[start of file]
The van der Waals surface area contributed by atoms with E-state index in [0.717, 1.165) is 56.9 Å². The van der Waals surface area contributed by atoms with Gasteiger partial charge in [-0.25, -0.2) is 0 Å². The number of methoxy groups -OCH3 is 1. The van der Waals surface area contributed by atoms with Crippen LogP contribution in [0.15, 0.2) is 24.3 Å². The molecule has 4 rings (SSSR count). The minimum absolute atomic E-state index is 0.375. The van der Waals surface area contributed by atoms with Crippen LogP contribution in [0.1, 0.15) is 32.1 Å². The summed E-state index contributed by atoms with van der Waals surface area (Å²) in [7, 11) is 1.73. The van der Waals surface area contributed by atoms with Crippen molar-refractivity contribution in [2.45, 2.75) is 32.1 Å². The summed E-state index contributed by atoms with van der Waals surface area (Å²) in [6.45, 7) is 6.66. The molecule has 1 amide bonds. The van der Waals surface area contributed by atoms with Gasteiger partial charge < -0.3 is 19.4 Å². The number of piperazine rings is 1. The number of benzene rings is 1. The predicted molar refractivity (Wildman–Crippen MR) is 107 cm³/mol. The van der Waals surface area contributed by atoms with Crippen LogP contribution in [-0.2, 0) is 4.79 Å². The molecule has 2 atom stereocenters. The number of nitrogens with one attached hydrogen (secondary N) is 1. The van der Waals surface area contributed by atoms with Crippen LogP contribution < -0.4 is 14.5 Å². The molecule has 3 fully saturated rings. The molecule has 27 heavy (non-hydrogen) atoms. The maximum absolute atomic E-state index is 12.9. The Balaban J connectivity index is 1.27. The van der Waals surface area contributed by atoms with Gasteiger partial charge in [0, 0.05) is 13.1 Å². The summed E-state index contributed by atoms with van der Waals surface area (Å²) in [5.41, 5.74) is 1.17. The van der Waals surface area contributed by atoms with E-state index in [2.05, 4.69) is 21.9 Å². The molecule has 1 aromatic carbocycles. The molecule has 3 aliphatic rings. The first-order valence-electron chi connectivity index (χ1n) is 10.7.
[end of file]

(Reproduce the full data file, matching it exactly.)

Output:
The van der Waals surface area contributed by atoms with E-state index in [0.717, 1.165) is 56.9 Å². The van der Waals surface area contributed by atoms with Gasteiger partial charge in [-0.25, -0.2) is 0 Å². The number of methoxy groups -OCH3 is 1. The van der Waals surface area contributed by atoms with Crippen LogP contribution in [0.15, 0.2) is 24.3 Å². The molecule has 4 rings (SSSR count). The minimum absolute atomic E-state index is 0.375. The van der Waals surface area contributed by atoms with Crippen LogP contribution in [0.1, 0.15) is 32.1 Å². The summed E-state index contributed by atoms with van der Waals surface area (Å²) in [7, 11) is 1.73. The van der Waals surface area contributed by atoms with Crippen molar-refractivity contribution in [2.45, 2.75) is 32.1 Å². The summed E-state index contributed by atoms with van der Waals surface area (Å²) in [6.45, 7) is 6.66. The molecule has 1 amide bonds. The van der Waals surface area contributed by atoms with Gasteiger partial charge < -0.3 is 19.4 Å². The number of piperazine rings is 1. The number of benzene rings is 1. The predicted molar refractivity (Wildman–Crippen MR) is 107 cm³/mol. The van der Waals surface area contributed by atoms with Crippen LogP contribution in [-0.2, 0) is 4.79 Å². The molecule has 2 atom stereocenters. The number of nitrogens with one attached hydrogen (secondary N) is 1. The van der Waals surface area contributed by atoms with Crippen LogP contribution < -0.4 is 14.5 Å². The molecule has 3 fully saturated rings. The molecule has 27 heavy (non-hydrogen) atoms. The maximum absolute atomic E-state index is 12.9. The Balaban J connectivity index is 1.27. The van der Waals surface area contributed by atoms with Gasteiger partial charge in [0, 0.05) is 13.1 Å². The summed E-state index contributed by atoms with van der Waals surface area (Å²) in [5.41, 5.74) is 1.17. The van der Waals surface area contributed by atoms with E-state index in [2.05, 4.69) is 21.9 Å². The molecule has 1 aromatic carbocycles. The molecule has 3 aliphatic rings. The first-order valence-electron chi connectivity index (χ1n) is 10.7.